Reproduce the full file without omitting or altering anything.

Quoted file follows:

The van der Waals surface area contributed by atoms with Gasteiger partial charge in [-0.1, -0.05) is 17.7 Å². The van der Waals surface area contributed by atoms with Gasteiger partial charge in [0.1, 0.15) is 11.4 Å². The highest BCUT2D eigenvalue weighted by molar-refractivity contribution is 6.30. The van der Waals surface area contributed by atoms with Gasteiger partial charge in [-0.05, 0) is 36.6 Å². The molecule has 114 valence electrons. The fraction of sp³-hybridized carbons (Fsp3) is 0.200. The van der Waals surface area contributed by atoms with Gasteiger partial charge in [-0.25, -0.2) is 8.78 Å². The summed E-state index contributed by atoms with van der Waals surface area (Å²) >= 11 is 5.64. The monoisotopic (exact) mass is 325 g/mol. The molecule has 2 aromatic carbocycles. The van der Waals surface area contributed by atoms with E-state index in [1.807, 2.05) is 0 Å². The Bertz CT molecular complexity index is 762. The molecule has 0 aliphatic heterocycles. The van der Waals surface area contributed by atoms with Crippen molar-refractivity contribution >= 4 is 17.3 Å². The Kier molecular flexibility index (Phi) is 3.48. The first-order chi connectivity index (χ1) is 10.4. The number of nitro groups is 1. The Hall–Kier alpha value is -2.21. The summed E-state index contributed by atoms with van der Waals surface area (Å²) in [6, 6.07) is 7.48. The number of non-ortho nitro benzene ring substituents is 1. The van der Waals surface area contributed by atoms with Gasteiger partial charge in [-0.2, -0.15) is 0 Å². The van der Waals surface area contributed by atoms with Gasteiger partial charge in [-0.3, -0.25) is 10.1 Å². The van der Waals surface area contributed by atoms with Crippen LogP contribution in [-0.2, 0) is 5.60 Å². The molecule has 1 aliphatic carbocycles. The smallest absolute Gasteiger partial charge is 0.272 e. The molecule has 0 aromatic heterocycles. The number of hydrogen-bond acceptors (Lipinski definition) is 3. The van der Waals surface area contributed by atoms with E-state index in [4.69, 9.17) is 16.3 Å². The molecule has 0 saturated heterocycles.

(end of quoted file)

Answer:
The van der Waals surface area contributed by atoms with Gasteiger partial charge in [-0.1, -0.05) is 17.7 Å². The van der Waals surface area contributed by atoms with Gasteiger partial charge in [0.1, 0.15) is 11.4 Å². The highest BCUT2D eigenvalue weighted by molar-refractivity contribution is 6.30. The van der Waals surface area contributed by atoms with Gasteiger partial charge in [-0.05, 0) is 36.6 Å². The molecule has 114 valence electrons. The fraction of sp³-hybridized carbons (Fsp3) is 0.200. The van der Waals surface area contributed by atoms with Gasteiger partial charge in [-0.25, -0.2) is 8.78 Å². The summed E-state index contributed by atoms with van der Waals surface area (Å²) >= 11 is 5.64. The monoisotopic (exact) mass is 325 g/mol. The molecule has 2 aromatic carbocycles. The van der Waals surface area contributed by atoms with E-state index in [1.807, 2.05) is 0 Å². The Bertz CT molecular complexity index is 762. The molecule has 0 aliphatic heterocycles. The van der Waals surface area contributed by atoms with Crippen molar-refractivity contribution >= 4 is 17.3 Å². The Kier molecular flexibility index (Phi) is 3.48. The first-order chi connectivity index (χ1) is 10.4. The number of nitro groups is 1. The Hall–Kier alpha value is -2.21. The summed E-state index contributed by atoms with van der Waals surface area (Å²) in [6, 6.07) is 7.48. The number of non-ortho nitro benzene ring substituents is 1. The van der Waals surface area contributed by atoms with Gasteiger partial charge in [-0.2, -0.15) is 0 Å². The van der Waals surface area contributed by atoms with Gasteiger partial charge in [-0.3, -0.25) is 10.1 Å². The van der Waals surface area contributed by atoms with Crippen LogP contribution in [-0.2, 0) is 5.60 Å². The molecule has 1 aliphatic carbocycles. The smallest absolute Gasteiger partial charge is 0.272 e. The molecule has 0 aromatic heterocycles. The number of hydrogen-bond acceptors (Lipinski definition) is 3. The van der Waals surface area contributed by atoms with E-state index in [4.69, 9.17) is 16.3 Å². The molecule has 0 saturated heterocycles.